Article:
Hooo boy. Anything that could have gone wrong on the Heffley's family road trip certainly did. The amount of misery Mrs. Heffley put the family througHooo boy. Anything that could have gone wrong on the Heffley's family road trip certainly did. The amount of misery Mrs. Heffley put the family through in this Wimpy Kid installment was almost too much, truth be told. Not that it wasn't funny. Jeff Kinney is always funny. This one was just... really easy to commiserate with, maybe. I've never felt BAD for Greg until now. Moms though, ammiright?
I wouldn't have minded losing the pig and gaining a Rowley appearance, but the scene with the cheese curds and child leash made up for that. ...more
Cute, and a series I would have been eagerly anticipated new releases from in elementary school. As an adult reader, I found several of the plot devicCute, and a series I would have been eagerly anticipated new releases from in elementary school. As an adult reader, I found several of the plot devices flimsy (why not make Mr. Beeston have a longer lasting memory eraser, for example, instead of claiming that in 12 long years he never once missed an afternoon tea with Mary Penelope, which is so hard to believe, especially when he's so curmudgeony?), and, admittedly, I couldn't help wondering how Emily's fish father could have ever mated with her mother (does he keep his manhood in a tail pocket too?), but that's true of any mer-human love story. What's perhaps more important is that I appreciated and related to Emily's desire for a best friend, and her happy ending, complete with mom, dad, Shona, a secret island, saying sayonara to junior high and the mean girls therein, AND getting to shock her enemies (though again with Mr. Beeston. Who SEES A MERMAID but is then like "oh what? You brought doughnuts..." and wanders off for a snack?) made for a sweetly satisfying conclusion.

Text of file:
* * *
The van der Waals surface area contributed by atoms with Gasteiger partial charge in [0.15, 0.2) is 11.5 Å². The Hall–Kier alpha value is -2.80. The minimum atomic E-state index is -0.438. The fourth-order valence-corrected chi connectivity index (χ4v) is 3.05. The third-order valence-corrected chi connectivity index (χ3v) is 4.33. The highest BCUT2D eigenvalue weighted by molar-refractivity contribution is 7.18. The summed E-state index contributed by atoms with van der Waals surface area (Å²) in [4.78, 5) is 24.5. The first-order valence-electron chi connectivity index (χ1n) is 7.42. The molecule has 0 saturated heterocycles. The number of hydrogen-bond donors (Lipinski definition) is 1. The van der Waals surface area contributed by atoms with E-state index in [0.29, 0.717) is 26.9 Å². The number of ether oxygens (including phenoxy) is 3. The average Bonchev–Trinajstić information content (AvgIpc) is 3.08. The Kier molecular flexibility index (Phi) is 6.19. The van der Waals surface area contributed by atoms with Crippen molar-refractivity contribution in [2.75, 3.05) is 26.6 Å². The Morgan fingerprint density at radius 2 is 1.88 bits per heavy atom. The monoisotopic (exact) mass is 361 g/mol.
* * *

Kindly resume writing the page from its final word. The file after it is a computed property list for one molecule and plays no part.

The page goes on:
Elementary school-me would definitely have continued with the series, and adult-me is curious to see if the story strengthens as it continues. I'm pretty generous with television pilots episodes; willing to accept that they're just getting their bearings, establishing the world and its characters. I can see Emily Windsnap and the Monster from the Deep being all the better because we won't need to wonder at how she became a mermaid, and we can just jump into the adventure. Only one way to find out though...
It's a real bonus that artist Sarah Gibb's cover art and chapter illustrations are so beautiful. I wish there were more artwork, or at least a few full page illustrations.
A very somber chapter in the lives of the Moomins. The reading is a bit murky, at times a bit of a drudgery even, as you struggle along with the familA very somber chapter in the lives of the Moomins. The reading is a bit murky, at times a bit of a drudgery even, as you struggle along with the family as they forge a new life for themselves on an (almost) deserted island where nothing seems to work and nature itself is against them. But that's life, isn't it? Whether you're human of hippo-like-something-or-other, you've got to keep pressing on even when the world fights you and fills you with self-doubt. In the end, if you have your family about you.. annoying though you often find them (again, whether his an or hippo), you have home. At least I think that's what Jansson is getting at in a much more nuanced and unsentimental way.
Moominpappa At Sea is quiet in the leisure way of all Moomins books, and still enchanting, though in a more chilling manner this time around thanks to the foreboding presence of the Groke, and the very swift and strange upheaval of the trees. Some books are like a warm crackling fire, but reading this on snowy nights made me colder still, like waves of cold sea water rushing at you. But I swear I could smell pine needles and smell snow reading this too, and that's another kind of enchantment altogether....more